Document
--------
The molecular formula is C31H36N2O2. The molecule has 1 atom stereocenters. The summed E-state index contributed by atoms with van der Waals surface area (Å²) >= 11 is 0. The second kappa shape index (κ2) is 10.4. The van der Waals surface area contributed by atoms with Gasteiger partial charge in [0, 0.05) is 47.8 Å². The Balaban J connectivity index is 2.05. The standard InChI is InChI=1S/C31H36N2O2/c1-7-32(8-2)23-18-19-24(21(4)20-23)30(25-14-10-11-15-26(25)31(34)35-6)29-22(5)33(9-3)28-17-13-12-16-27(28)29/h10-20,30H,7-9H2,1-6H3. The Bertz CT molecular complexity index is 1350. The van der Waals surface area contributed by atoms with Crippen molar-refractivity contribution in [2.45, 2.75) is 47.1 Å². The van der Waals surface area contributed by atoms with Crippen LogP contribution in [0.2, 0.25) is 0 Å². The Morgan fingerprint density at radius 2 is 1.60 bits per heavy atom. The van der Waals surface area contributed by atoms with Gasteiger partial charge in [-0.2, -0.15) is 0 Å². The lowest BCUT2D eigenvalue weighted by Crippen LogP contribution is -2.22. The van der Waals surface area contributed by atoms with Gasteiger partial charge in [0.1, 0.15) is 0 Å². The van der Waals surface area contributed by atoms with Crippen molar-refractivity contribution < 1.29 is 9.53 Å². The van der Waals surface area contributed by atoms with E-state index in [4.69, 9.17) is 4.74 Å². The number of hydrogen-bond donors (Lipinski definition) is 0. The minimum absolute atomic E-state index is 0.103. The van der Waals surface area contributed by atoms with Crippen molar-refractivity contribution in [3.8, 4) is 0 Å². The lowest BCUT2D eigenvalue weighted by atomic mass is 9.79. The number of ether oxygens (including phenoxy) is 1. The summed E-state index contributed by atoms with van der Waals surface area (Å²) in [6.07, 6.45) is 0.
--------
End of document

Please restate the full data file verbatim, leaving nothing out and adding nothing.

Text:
The molecular formula is C31H36N2O2. The molecule has 1 atom stereocenters. The summed E-state index contributed by atoms with van der Waals surface area (Å²) >= 11 is 0. The second kappa shape index (κ2) is 10.4. The van der Waals surface area contributed by atoms with Gasteiger partial charge in [0, 0.05) is 47.8 Å². The Balaban J connectivity index is 2.05. The standard InChI is InChI=1S/C31H36N2O2/c1-7-32(8-2)23-18-19-24(21(4)20-23)30(25-14-10-11-15-26(25)31(34)35-6)29-22(5)33(9-3)28-17-13-12-16-27(28)29/h10-20,30H,7-9H2,1-6H3. The Bertz CT molecular complexity index is 1350. The van der Waals surface area contributed by atoms with Crippen molar-refractivity contribution in [2.45, 2.75) is 47.1 Å². The van der Waals surface area contributed by atoms with Crippen LogP contribution in [0.2, 0.25) is 0 Å². The Morgan fingerprint density at radius 2 is 1.60 bits per heavy atom. The van der Waals surface area contributed by atoms with Gasteiger partial charge in [-0.2, -0.15) is 0 Å². The lowest BCUT2D eigenvalue weighted by Crippen LogP contribution is -2.22. The van der Waals surface area contributed by atoms with Gasteiger partial charge in [0.1, 0.15) is 0 Å². The van der Waals surface area contributed by atoms with Crippen molar-refractivity contribution < 1.29 is 9.53 Å². The van der Waals surface area contributed by atoms with E-state index in [4.69, 9.17) is 4.74 Å². The number of hydrogen-bond donors (Lipinski definition) is 0. The minimum absolute atomic E-state index is 0.103. The van der Waals surface area contributed by atoms with Crippen molar-refractivity contribution in [3.8, 4) is 0 Å². The lowest BCUT2D eigenvalue weighted by atomic mass is 9.79. The number of ether oxygens (including phenoxy) is 1. The summed E-state index contributed by atoms with van der Waals surface area (Å²) in [6.07, 6.45) is 0.